Illinois
HOME | LAWS | ORGANIZATIONS | CASES | LEGISLATION | HEADLINES | COMMON CORE
Illinois

December 19, 2005

Homeschool Graduate Told to Get a GED or be Fired

In November, Richard, a young homeschool graduate who also completed four years of college, obtained a job at the same company as his father. The company is located in the suburbs of Chicago, Ill. Everything went well at work until a few months into his employment. He was told by a member of the management that he "must get a GED or be fired."

The homeschool family was very upset since taking the GED carries the stigma of being a high school dropout and their son had already completed four years of college. They contacted HSLDA for help. HSLDA immediately reviewed the case and contacted the employer.

After some delay, HSLDA Senior Counsel Chris Klicka was able to speak with a member of management. He explained that a GED is objectionable because it carries the stigma of being a dropout. Richard Belmont had fully completed high school at home and received his homeschool high school diploma. Furthermore, he had completed four years of college and had graduated. Klicka explained that the U.S. Congress previously required homeschool graduates to obtain a GED in order to receive federal financial assistance, but that an amendment to the Higher Education Act removed this requirement. Ever since, homeschoolers have been able to obtain federal financial aid for college by merely stating that they have a homeschool high school diploma.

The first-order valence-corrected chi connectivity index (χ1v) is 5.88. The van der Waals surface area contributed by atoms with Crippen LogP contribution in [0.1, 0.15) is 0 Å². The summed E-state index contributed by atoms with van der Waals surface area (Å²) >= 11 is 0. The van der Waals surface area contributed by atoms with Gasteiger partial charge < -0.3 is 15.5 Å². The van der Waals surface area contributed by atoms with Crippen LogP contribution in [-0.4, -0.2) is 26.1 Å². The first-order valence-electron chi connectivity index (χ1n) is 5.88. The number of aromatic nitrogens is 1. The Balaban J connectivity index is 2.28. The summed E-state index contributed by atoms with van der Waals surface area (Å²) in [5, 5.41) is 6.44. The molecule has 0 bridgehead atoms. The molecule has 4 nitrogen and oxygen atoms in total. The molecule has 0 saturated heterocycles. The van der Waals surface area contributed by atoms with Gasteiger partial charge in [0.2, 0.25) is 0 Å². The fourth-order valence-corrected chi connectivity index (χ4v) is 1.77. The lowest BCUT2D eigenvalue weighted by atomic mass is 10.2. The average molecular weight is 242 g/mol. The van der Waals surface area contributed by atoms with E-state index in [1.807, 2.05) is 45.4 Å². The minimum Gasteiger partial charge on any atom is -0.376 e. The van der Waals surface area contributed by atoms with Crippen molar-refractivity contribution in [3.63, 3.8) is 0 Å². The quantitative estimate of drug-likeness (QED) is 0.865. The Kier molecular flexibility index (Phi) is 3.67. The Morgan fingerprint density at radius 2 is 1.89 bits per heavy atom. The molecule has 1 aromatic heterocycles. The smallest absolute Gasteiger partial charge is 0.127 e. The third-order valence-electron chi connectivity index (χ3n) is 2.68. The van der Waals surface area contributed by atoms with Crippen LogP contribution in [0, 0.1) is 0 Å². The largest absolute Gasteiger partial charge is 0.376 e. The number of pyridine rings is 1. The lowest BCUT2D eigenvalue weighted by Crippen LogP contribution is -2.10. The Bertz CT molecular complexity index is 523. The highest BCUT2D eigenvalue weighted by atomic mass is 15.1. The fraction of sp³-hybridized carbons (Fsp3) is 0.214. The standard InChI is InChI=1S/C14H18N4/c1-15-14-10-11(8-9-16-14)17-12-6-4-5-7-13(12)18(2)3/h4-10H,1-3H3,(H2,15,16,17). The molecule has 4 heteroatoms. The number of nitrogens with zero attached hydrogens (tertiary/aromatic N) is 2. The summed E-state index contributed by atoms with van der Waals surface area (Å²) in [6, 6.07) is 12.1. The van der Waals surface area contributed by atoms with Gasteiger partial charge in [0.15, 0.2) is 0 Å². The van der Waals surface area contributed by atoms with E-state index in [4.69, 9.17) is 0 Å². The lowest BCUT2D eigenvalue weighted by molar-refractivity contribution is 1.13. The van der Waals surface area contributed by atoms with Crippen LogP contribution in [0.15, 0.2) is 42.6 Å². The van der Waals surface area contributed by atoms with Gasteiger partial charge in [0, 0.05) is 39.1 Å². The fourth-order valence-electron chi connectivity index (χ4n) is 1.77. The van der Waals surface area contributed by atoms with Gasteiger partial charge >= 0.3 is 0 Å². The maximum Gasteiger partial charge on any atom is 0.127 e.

Klicka also explained that the military used to require homeschool graduates to obtain a GED in order to enlist in one of the four branches of the armed services. Again, an amendment was made to federal legislation which removed the GED requirement for homeschool graduates. Now they only have to produce a homeschool diploma and transcript. Also, many colleges required GEDs but the overwhelming majority have abandoned this requirement because it as an unnecessary test. Colleges now rely on ACT or SAT college entrance exams because they are a more meaningful indicator of college readiness.

The management of this business was very eager to solve the problem and agreed to drop any further demands for a GED. They admitted that it was wrong to require a GED after the young man was already employed and doing his job well.

After a short conversation, the problem was solved. Richard Belmont, would not be fired, nor would he have to obtain a GED. We are thankful that this employer saw the situation clearly.